10. Striped Damselfish – Deb

Striped Damselfish

  • Scientific name: Dascyllus melanurus
  • Other names : Four stripe damselfish, humbug damselfish, blacktail dascyllus, blacktail damselfish, blacktail humbug
  • Suitable for aquariums: Yes
  • Minimum tank size: 30 gallons

Deb is a member of the Tank Gang who believes that her reflection on the tank glass is her twin sister named Flo.

However, while Deb is sweet and friendly, her real-life counterpart isn’t. Four-striped damselfish are a common sight in aquariums, but they’re far from beginner-friendly.

They can be quite aggressive, often fighting with their tank mates over the smallest things. And though they can survive in 30 gallons, they need a much larger tank to prevent territorial behavior.

If you’re a beginner, it’s better to look at other damselfish species, such as Springer damselfish or Azure damselfish.

11. Bright Yellow Tang – Bubbles

Bright Yellow Tang

  • Scientific name: Zebrasoma flavescens
  • Other name : Yellow tang, Yellow sailfin, Lemon sailfin
  • Suitable for aquariums: Yes
  • Minimum tank size: 125 gallons

Bubbles is a member of the Tang Gang who’s obsessed with catching bubbles, not knowing that it’s impossible to keep them.

In reality, bright yellow tangs are just as hyper as Bubbles. They’re a highly active species that are known for being extremely hardy.

They’re pretty easy to keep in terms of care but not when it comes to tank requirements. These beautiful fish need to be housed in a tank of at least 125 gallons and 6 feet long just to accommodate their active behavior.

Also Read: Most Popular & Beautiful Tang Fish Types

12. Pacific Cleaner Shrimp – Jacques

Pacific Cleaner Shrimp

  • Scientific name: Lysmata amboinensis
  • Other name : Skunk cleaner shrimp
  • Suitable for aquariums: Yes
  • Minimum tank size: 20 gallons

Jacques is the strict shrimp with a French accent who lives in the dentist’s tank.

His real-life species, the Pacific cleaner shrimp, is just as meticulous as he is. In fact, these shrimp don’t just eat algae. They also offer their cleaning services to various marine fish, providing a helping hand in removing parasites, cleaning teeth, and tending to wounds.

You can keep them in your aquarium as algae cleaners, but we have to note that there are some conservation-related concerns regarding this species. They’re very difficult to breed in captivity, meaning most specimens sold today are wild-caught.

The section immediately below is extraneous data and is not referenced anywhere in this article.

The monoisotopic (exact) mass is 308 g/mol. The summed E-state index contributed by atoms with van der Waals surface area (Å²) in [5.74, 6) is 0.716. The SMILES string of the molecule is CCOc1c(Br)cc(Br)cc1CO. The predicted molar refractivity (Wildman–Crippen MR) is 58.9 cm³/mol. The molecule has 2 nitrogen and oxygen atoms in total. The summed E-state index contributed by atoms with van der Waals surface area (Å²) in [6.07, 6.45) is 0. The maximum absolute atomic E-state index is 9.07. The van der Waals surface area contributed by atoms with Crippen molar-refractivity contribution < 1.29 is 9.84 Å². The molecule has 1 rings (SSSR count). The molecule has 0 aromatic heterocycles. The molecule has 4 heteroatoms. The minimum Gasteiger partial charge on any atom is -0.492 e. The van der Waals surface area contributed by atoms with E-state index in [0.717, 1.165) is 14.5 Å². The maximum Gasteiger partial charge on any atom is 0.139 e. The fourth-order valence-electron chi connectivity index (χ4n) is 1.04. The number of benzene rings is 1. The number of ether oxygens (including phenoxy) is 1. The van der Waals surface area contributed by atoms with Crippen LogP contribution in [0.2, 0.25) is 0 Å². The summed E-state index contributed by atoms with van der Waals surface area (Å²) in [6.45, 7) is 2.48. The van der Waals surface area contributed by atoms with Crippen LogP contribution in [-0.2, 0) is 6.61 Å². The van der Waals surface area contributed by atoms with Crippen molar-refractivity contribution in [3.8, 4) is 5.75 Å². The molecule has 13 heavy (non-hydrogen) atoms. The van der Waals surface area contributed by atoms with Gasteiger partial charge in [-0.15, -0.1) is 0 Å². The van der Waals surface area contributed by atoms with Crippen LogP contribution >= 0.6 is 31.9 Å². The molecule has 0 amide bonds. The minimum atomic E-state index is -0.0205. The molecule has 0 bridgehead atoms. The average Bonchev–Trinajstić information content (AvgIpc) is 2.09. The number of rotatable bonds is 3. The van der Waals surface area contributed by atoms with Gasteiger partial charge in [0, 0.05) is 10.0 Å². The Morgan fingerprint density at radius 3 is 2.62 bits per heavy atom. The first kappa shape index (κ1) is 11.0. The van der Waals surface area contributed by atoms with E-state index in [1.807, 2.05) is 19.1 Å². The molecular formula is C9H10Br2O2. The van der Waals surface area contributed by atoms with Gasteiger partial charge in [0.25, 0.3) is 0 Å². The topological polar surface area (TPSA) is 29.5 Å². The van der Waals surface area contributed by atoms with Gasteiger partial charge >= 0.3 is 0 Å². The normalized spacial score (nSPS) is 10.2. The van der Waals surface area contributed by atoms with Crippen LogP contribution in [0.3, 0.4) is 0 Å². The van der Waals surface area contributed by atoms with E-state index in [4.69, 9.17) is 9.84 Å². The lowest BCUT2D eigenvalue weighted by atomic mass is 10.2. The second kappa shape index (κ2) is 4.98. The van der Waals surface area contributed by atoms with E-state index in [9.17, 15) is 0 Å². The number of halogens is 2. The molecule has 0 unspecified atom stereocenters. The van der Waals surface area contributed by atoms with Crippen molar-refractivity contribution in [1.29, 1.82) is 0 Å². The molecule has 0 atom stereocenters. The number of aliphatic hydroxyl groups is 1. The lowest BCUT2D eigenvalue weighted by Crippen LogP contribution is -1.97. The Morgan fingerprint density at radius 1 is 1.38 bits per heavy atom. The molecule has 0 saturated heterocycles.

13. Goldfish – Chuckles


  • Scientific name: Carassius auratus
  • Other name : NA
  • Suitable for aquariums: Yes, freshwater
  • Minimum tank size: 10 gallons for 1 fish

Chuckles is a former resident of Dr. Sherman’s tank, but he died after being given to the dentist’s naughty niece, Darla, who apparently wouldn’t stop shaking the plastic bag.

Let’s get one thing out of the way first: goldfish don’t belong to saltwater aquariums. They don’t tolerate high salinity levels very well. Instead, goldfish should be housed in freshwater aquariums of at least 10 gallons per 1 fish.

Looks like Darla shaking the bag wasn’t Chuckles’ true cause of death, after all!

14. Green Sea Turtle – Crush and Squirt

Green Sea Turtle

  • Scientific name: Chelonia mydas
  • Other name : NA
  • Suitable for aquariums: No
  • Minimum tank size: NA

Crush and Squirt are the father-and-son green sea turtles that Marlin and Dory met during their adventure. They saved the two from their deadly jellyfish encounter, taking them with the rest of the turtles on the East Australian Current (EAC).

Young and juvenile green sea turtles can eat jellyfish thanks to their natural resistance against jellyfish venom. Adult turtles, however, tend to stick to a herbivorous diet.

And while real-life sea turtles don’t plan their current surfing escapades like Crush and Squirt, they do tend to go with the flow.